Tuesday, February 25, 2014

Murray Hill Market: A Contemporary Neighborhood Corner Store

Posted By on Tue, Feb 25, 2014 at 10:29 AM

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You just can’t top a traditional neighborhood market. Far from the sterile sea of flood lighting and wide aisles typical of a conventional grocery store, a local market provides what you need in a much more personal, inviting atmosphere. Stocking groceries, imported specialties and freshly prepared delicacies, Little Italy’s Murray Hill Market (2072 Murray Hill Rd., 216-791-1900, murrayhillmarket.net) does just that.

Situated in a renovated brick building at the corner of Murray Hill Road and Paul Avenue, the market seeks to bring back the tradition of shopping at a store with personality and consistency. Owner and operator Michele Iacobelli Buckholtz promotes local, natural and organic products whenever possible, with healthy alternatives and options for special dietary preferences. There’s also a nice selection of conventional products available for sale. It’s just the right mix, really.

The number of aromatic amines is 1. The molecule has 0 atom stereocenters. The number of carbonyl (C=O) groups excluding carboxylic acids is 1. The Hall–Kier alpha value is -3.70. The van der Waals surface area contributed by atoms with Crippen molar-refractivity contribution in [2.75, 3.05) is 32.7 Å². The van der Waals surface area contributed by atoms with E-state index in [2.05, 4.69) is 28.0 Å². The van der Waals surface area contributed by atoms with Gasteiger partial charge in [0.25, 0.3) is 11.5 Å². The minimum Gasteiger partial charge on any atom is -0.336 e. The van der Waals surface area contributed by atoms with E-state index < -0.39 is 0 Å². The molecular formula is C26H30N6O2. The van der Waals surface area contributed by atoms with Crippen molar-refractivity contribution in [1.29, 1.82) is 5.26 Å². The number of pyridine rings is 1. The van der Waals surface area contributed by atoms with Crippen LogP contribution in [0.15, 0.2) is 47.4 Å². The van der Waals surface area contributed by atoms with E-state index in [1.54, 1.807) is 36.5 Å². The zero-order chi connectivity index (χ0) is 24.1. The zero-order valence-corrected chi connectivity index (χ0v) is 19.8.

Upstairs you’ll find a quality selection of mid-priced wines, over 90 percent of which is Italian. There’s also a cozy nook with seating, a fireplace and an eclectic collection of cookbooks to peruse. The basement is home to a commercial kitchen, where food is made fresh daily.

The market’s main draw is its selection of house-made sandwiches, soups and salads. Enticing examples include a porchetta sandwich, featuring Italian pulled pork, seared kale, toasted garlic and parmesan, and a classic Italian sub layered with sopressata, prosciutto, capicola, red peppers and provolone.

Many components of the deli menu are sourced locally from area companies. Breads are delivered fresh from On the Rise Bakery and goat cheese is provided by Mackenzie Creamery. “If we don’t make it, we’ll find the best that does,” says Buckholtz.

The store draws many regulars, including those who live and work in the area along with a strong student population. The shop also sees plenty of new faces, especially in summer when festivals and events welcome crowds to the area.

Buckholtz says the store’s prime location makes it a natural destination — no advertisement needed. “People have fond memories of walking around Little Italy,” she says. “When customers come here, they have already chosen the neighborhood. We are just icing on the cake.”

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